Time for a Reality Check

OK, if you haven’t looked at your calendar lately, let me remind you that in little over a year the Tea Party-controlled Republican party will be making a serious attempt to gain majority power and take over the White House.  No, it’s not a bad dream… pinch yourself all you want, this is really happening.

It’s becoming increasingly clear that Perry or Romney will win the Republican nomination and with the state of the economy continuing to look bleak and bleaker, Obama is in serious peril.  His poll numbers have been in a downward spiral – in part due to an inevitable association with an inherited economic morass, the non-stop, well-financed misinformation campaign from the right, and gradual erosion of support from his progressive base as he repeatedly ceded valuable political territory to the Tea Party in a feeble attempt at bi-partisan compromise.

Obama’s presidency thus far has been marked by both achievements and disappointments, the latter of which seem to resonate the loudest to those of us with progressive views who worked so hard to win his nomination and ultimately the presidency.  President Obama has not been able to fulfill the aspirations and hopes for progressive change following eight years of Bush so eloquently articulated by candidate Obama.

There have been glimpses of candidate Obama and it appears he is slowly re-emerging.  For example, his recent jobs speech (albeit a bit late in coming) finally succeeded in changing the subject from the Republican led chorus of “The deficit [left by Bush as a White House warming gift] is the root of all of our problems but oh by the way we can’t afford to raise any revenue by taxing the damn millionaires and billionaires…”  And his pro-active position in preparing a jobs bill that will put people back to work without increasing the debt and having the chutzpah (Michelle, that’s pronounced huhtz-pah) to tell Congress to “Pass this bill” instead of waiting for the House Republicans and then taking the issue on the road to sell to the American people was definitely the work of candidate Obama.

Hopefully candidate Obama will continue to rise from hibernation and make himself heard once again.  But even if President warts-and-all Obama remains, we can’t afford to stand on principle and sit this one out.  The stakes are scarier than you can imagine.  And if re-elected by a slim majority but accompanied with loss of control in both houses of congress his second term will be a depressing succession of vetoes at best and concession to the Tea Bag fundamentalist Christian political and social agenda at worst.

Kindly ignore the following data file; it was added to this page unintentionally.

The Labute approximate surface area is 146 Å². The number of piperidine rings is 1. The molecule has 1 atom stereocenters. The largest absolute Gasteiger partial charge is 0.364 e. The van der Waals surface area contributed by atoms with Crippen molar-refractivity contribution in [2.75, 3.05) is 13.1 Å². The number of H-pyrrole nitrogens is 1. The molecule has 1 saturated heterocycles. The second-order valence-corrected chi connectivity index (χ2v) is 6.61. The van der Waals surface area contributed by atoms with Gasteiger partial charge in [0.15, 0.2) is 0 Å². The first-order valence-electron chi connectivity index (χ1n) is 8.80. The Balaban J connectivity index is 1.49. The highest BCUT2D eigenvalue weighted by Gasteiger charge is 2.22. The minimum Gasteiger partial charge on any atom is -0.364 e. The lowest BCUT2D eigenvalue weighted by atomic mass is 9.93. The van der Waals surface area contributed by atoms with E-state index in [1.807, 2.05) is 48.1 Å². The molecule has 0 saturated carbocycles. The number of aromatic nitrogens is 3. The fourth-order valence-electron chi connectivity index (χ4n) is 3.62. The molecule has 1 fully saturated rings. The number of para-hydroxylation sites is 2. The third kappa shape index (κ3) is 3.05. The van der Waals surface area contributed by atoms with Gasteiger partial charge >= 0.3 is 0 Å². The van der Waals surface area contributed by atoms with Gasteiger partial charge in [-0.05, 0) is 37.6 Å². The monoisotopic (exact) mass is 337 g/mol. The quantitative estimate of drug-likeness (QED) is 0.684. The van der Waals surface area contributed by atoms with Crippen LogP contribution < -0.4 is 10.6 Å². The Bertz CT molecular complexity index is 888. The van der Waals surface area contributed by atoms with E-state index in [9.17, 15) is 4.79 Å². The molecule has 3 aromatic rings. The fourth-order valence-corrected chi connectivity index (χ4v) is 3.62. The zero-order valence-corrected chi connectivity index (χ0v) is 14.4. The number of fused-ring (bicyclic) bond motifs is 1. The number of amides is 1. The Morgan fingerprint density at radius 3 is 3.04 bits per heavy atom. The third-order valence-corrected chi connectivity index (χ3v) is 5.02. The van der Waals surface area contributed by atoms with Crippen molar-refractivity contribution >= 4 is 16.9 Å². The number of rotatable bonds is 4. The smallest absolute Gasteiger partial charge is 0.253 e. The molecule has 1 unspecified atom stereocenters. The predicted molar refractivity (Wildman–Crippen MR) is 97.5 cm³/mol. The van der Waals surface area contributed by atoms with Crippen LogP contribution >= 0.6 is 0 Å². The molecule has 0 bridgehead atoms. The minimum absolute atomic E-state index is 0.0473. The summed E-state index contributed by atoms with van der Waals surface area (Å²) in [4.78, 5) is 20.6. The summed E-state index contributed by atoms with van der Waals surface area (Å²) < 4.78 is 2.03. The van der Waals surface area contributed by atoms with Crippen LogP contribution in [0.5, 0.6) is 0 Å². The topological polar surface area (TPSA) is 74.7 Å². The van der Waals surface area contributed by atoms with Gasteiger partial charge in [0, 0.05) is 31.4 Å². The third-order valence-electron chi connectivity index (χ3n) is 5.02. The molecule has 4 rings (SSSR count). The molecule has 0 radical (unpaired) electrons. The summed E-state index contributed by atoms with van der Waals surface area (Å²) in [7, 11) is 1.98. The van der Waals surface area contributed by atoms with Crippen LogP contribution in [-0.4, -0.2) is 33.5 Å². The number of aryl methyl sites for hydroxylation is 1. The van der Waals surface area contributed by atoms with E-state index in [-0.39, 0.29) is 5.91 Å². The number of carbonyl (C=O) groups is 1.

When Ralph Nader ran as an independent he contended that there was no difference between George W. and either Gore or Kerry and look where that got us. There is only one credible scenario that will allow the Tea Baggers to take the White House: young voters, minority voters, and progressives don’t bother to show up.  Mark your calendars…

Published in: on September 18, 2011 at 2:40 pm  Comments (1)  

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  1. As an eloquent and thoughtful candidate, Obama raised all kinds of hopes. But as a President, he has been truly lame. Ineffective. Inconsistent. Politically incompetent. Gone back on most of his promises. Pehaps he was just being an opportunist.
    He hasn’t fought for anything, even something as clearly promised and politically beneficial as ending the Bush tax cut on the rich. The promise to end Don’t Ask/Don’t Tell? Foreclosure relief? Don’t ask. Action on climate change? No, a reversal on clean air. Deportations at a record pace. Make it easier to organize a union? Fuggetaboutit. Why would anyone believe anything he promises during the next campaign?

    Of course, given the choice between lame and insane (Bachman and Perry deserve that label), I’ll have to vote for the lame incumbent. But, other than Supreme Court appointments, would Obama be so much different than Romney?

    I think you’re being very soft on him. I don’t think Obama has tried to fulfill progressive hopes/aspirations, and I’m no longer sure he even shares them. When the Republicans created a debt crisis this summer, he should have been talking about direct spending to create jobs, which would boost the economy now, and thus help reduce the deficit later.

    He hasn’t forced Republicans to vote anything down and pay a political price. He hasn’t used his bully pulpit to force Democrats to stay in line (remember the public option?). He hasn’t been a leader at all at a time when every American – left, right, and center – agrees that the country is in deep trouble.

    This, his own failing, is what makes him vulnerable to electoral defeat by crazy people who at least have convictions, and to someone as unpalatable, even to Republicans, as Romney.

    Any money I donate this year will go to local people who are truly progressive, not to someone who impersonates a progressive to get elected but then tries to please Republicans once in office.

    Editor’s response: Inconsistent and politically naiive (if he were incompetent he would not have been able to overcome racial bias and become the first African American president). Opportunist? It’s a lot easier to get elected as a centrist but (1st time around anyway) he chose a more principled path. Despite the disappointments I do not subscribe to the notion that there is no difference between what the major parties are offering. Obama, like most other dems has not discovered the formula to neutralize the disproportionaltely powerful Tea Baggers and make them irrelevant. Therein lies the challenge.


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